- the ability to analyse the problems of the interface between planning and urban design and begin to identify potential responses and alternatives within policy and regulatory frameworks
- development in professional and practical skills and competencies in planning and urban design
On completion of this programme you will demonstrate:
- the ability to organise, analyse and critically present complex ideas and evidence orally and in written form
- the ability to work independently; the ability to work collaboratively in groups and to plan and conduct empirical research
Tuition fees for 2024 entry
Your tuition fees and how you pay them will depend on your fee status. Your fee status could be home, island or overseas.
Fees for home status
Students from the EU, EEA and Switzerland
If you are an EU, EEA or Swiss national, your tuition fees for 2024/25 be in line with the overseas fees for international students, unless you qualify for home fee status. UKCISA have provided information about Brexit and tuition fees.
Fees for island status
Learn more about the postgraduate fees for students from the Channel Islands or the Isle of Man.
Fees for overseas status
More information about tuition fees and deposits, including for part-time and continuing students.
Financial support may be available to individuals who meet certain criteria. For more information visit our funding section. Please note that these sources of financial support are limited and therefore not everyone who meets the criteria are guaranteed to receive the support.
Most modules do not come with an additional cost. However, some optional modules may have a compulsory field study visit that you will have to make financial contribution towards. Typical costs in the last year have been around £250 for a UK based trip and around £400 for a European based trip. You will be expected to pay these costs as a requirement of taking the option module. These costs will be made clear at the time at which you select your option modules.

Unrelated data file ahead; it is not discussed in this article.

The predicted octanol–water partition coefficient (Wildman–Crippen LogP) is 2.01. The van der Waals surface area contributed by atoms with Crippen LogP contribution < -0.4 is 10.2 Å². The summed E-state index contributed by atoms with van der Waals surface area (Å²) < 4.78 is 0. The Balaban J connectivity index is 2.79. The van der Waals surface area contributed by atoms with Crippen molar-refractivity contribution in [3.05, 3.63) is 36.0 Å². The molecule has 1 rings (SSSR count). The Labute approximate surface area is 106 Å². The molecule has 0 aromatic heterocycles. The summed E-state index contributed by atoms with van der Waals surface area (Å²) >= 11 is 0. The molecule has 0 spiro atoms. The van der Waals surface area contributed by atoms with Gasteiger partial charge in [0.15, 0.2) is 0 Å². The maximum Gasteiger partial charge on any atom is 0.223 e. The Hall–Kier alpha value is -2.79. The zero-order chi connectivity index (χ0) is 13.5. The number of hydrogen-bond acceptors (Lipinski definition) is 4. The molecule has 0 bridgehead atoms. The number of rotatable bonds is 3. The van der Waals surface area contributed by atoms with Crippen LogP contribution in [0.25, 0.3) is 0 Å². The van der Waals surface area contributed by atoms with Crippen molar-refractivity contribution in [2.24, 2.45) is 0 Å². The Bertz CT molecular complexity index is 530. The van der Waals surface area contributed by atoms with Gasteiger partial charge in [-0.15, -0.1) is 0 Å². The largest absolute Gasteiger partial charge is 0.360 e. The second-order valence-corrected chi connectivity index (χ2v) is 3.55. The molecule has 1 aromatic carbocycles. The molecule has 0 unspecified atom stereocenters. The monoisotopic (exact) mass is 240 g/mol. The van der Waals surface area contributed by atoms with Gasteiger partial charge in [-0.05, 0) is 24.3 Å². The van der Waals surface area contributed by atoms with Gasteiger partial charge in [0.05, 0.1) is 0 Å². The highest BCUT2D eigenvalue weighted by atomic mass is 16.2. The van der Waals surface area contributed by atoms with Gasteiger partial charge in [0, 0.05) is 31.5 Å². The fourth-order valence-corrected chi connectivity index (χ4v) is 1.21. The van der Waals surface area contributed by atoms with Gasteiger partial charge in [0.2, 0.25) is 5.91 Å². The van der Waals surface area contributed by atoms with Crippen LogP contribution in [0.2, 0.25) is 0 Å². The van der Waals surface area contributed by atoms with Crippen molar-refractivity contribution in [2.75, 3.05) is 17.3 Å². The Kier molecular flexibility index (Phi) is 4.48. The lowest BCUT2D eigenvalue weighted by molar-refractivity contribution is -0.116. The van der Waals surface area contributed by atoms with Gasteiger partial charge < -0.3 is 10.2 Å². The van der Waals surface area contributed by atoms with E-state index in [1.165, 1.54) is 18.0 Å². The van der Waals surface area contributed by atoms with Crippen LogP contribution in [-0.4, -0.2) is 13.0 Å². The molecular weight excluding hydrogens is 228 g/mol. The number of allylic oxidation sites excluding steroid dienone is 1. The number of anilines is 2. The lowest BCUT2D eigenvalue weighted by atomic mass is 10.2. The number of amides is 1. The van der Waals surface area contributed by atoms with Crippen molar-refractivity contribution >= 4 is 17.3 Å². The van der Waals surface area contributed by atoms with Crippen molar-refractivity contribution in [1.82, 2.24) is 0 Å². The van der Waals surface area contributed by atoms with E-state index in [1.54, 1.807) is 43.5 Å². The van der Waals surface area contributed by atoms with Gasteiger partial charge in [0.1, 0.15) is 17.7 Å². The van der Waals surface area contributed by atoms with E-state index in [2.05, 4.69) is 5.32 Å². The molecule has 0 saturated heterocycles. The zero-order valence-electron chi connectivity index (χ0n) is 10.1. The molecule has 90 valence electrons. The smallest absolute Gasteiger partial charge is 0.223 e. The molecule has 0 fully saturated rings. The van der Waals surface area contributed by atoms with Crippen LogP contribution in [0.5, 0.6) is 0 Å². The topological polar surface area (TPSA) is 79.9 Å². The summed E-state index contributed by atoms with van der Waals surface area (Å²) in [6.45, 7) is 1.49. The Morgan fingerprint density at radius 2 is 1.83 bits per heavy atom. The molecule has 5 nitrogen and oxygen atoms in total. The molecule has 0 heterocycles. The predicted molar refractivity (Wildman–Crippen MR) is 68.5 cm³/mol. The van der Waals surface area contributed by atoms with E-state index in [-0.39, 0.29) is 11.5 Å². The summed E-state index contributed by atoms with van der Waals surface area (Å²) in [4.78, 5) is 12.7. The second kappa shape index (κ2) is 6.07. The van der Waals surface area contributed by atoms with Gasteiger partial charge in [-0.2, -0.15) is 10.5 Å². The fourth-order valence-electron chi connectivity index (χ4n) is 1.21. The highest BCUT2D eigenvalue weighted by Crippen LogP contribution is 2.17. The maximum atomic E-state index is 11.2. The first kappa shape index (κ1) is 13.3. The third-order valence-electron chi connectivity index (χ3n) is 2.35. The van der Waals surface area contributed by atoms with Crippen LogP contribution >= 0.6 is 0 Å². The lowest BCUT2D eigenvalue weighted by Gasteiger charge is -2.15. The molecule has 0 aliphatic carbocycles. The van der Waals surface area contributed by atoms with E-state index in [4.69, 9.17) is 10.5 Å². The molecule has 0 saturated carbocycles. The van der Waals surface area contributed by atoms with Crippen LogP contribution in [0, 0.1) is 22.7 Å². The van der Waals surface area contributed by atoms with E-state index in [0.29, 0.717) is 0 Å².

Will I need any specific equipment to study this course/programme?
What the student should provide:
What the University will provide:
The University will provide access to studio space, materials, computer labs, all the necessary software, printing and copying facilities and library facilities.
We’re based in one of the UK’s most affordable cities. Find out more about living costs in Cardiff.
Careers and placements
After the completion of the programme, you will be able to work in a wide range of planning and urban design careers, including jobs in public, private and Third Sector organisations. It can involve policy-making (for instance, on urban and regional planning, urban design, sustainable urban development, housing, transport), consultancy on local and international development, project management, as well as further studies towards an academic career in planning and urban design studies.
You will have the opportunity to base your dissertation research around work place activities, if appropriate. For example, it can be developed in consultancy organisations (e.g. urban design), public authorities or international planning agencies. You are expected to organise placements yourself though we will support you were possible.
HESA Data: Copyright Higher Education Statistics Agency Limited 2021. The Higher Education Statistics Agency Limited cannot accept responsibility for any inferences or conclusions derived by third parties from its data. Data is from the latest Graduate Outcomes Survey 2019/20, published by HESA in June 2022.